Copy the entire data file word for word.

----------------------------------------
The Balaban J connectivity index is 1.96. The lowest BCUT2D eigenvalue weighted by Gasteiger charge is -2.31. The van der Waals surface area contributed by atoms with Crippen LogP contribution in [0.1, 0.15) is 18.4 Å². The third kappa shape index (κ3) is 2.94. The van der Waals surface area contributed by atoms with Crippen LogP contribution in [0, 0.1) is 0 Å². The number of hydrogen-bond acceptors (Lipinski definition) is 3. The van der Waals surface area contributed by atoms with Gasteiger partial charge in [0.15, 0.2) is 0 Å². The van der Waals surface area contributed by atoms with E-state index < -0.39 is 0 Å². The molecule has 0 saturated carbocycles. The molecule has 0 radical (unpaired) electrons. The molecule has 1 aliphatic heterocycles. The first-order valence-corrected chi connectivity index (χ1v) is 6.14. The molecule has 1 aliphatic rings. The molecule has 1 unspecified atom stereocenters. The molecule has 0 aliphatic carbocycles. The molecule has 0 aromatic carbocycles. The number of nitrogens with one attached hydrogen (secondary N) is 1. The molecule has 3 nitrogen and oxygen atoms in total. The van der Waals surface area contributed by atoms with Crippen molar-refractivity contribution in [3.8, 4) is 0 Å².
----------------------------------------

The Balaban J connectivity index is 1.96. The lowest BCUT2D eigenvalue weighted by Gasteiger charge is -2.31. The van der Waals surface area contributed by atoms with Crippen LogP contribution in [0.1, 0.15) is 18.4 Å². The third kappa shape index (κ3) is 2.94. The van der Waals surface area contributed by atoms with Crippen LogP contribution in [0, 0.1) is 0 Å². The number of hydrogen-bond acceptors (Lipinski definition) is 3. The van der Waals surface area contributed by atoms with Gasteiger partial charge in [0.15, 0.2) is 0 Å². The van der Waals surface area contributed by atoms with E-state index < -0.39 is 0 Å². The molecule has 0 saturated carbocycles. The molecule has 0 radical (unpaired) electrons. The molecule has 1 aliphatic heterocycles. The first-order valence-corrected chi connectivity index (χ1v) is 6.14. The molecule has 1 aliphatic rings. The molecule has 1 unspecified atom stereocenters. The molecule has 0 aliphatic carbocycles. The molecule has 0 aromatic carbocycles. The number of nitrogens with one attached hydrogen (secondary N) is 1. The molecule has 3 nitrogen and oxygen atoms in total. The van der Waals surface area contributed by atoms with Crippen molar-refractivity contribution in [3.8, 4) is 0 Å².